I did get some exercise in the backyard today. I am determined to continue with the work we started prior to the trip to Tobermory. So I spent most of the afternoon digging out roots of crabgrass. It felt good to be working beside the garden and admiring the way it has grown in the week we have been away. There are tomatoes on the tomato plants and there are really cucumbers on the vines. I can taste the dill pickles now. It really doesn’t matter that there are only two cucumbers almost ready to harvest. What is important is that two cucumbers grew. I am confident more will grow. The challenge now is that it happen before the first frost of the fall. That can happen any time now. It is evident that gardens grow, quite well, in spite of our ministrations, to produce the most delectable food. David picked radishes last night that were the size of small apples and left them on the the counter top in the kitchen for our dining pleasure upon our arrival home. What a delight!
 
But I digress. The digging finished, I moved about twelve heavy paving stones to the back of the property. Thank heaven Joy came along to help me do some of the lifting. I am too tired to lay the stones today. That can be a tomorrow job. I’ve cleared enough roots to lay at least three more stones in the walkway. Then I’ll dig again. I’m thinking I’ll call DJ, our grandson and see if he would like to earn some spending money over the next week. He is a young 16 with strong muscles.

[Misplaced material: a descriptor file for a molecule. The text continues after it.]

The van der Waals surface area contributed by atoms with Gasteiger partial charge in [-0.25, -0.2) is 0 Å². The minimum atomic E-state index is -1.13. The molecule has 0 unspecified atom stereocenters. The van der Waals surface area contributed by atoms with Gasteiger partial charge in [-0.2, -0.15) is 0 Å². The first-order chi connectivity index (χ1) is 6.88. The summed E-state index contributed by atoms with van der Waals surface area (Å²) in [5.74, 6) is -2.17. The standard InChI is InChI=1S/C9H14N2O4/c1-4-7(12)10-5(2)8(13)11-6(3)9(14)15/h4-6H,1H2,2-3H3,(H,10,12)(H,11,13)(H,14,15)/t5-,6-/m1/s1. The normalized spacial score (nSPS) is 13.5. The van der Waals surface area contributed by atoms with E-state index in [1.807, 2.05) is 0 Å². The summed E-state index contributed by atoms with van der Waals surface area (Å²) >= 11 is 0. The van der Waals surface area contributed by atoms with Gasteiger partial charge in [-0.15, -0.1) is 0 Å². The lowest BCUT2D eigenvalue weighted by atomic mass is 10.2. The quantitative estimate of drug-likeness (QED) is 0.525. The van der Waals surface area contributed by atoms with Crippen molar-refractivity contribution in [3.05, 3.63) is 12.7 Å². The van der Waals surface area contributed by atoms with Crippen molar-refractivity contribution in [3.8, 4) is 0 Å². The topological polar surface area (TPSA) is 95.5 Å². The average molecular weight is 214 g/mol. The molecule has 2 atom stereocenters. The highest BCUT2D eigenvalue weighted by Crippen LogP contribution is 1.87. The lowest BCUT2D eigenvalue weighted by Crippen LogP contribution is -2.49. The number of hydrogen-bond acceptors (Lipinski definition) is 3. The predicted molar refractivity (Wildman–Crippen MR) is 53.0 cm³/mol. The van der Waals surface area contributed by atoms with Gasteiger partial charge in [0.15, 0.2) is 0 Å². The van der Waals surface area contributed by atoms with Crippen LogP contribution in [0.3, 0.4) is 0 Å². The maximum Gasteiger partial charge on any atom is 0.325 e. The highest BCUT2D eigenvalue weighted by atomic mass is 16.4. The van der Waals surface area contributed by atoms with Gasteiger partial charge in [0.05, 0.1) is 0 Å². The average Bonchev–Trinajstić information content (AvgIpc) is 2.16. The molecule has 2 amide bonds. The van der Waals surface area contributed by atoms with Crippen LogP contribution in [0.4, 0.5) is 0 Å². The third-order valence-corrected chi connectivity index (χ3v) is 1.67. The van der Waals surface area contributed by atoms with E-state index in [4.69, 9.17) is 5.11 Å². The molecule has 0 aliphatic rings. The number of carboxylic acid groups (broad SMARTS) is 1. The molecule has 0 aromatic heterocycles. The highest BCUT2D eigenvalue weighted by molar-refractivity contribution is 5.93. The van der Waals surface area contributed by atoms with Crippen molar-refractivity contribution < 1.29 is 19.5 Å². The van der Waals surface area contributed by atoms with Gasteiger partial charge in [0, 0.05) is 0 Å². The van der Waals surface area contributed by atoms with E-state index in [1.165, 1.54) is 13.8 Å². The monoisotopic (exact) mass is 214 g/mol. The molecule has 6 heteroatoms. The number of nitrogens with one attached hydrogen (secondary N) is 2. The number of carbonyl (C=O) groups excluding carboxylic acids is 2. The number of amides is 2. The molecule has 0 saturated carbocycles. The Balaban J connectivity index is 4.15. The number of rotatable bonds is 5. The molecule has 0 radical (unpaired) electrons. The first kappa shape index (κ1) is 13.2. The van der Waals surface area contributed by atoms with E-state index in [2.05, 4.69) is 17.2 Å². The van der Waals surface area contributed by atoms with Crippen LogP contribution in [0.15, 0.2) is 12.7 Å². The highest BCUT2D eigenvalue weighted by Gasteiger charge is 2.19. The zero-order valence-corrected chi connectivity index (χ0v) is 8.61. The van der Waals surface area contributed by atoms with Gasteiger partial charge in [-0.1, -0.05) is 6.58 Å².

Right now, I think I need a nap before preparing dinner. Yes, a glass of wine, a nap and dinner. Just what the doctor ordered. I’ll get to it then.                            GRB

Superior views …
July 23, 2008

I’m on the road again heading east along the north shore of Lake Superior to Sault Ste. Marie with a truck load of gently used clothing to drop at Value Village and six dive tanks needing annual inspection. More importantly, I am off to visit my sister and brother-in-law for a few days. I haven’t seen them since last December. That time hardly counts as a visit. On that trip it was dark and cold and very late at night  and Dave and I stayed only long enough to get a few hour sleep as we began a diving adventure to Bonne Terre, MO. But I am excited at the opportunity to see family again.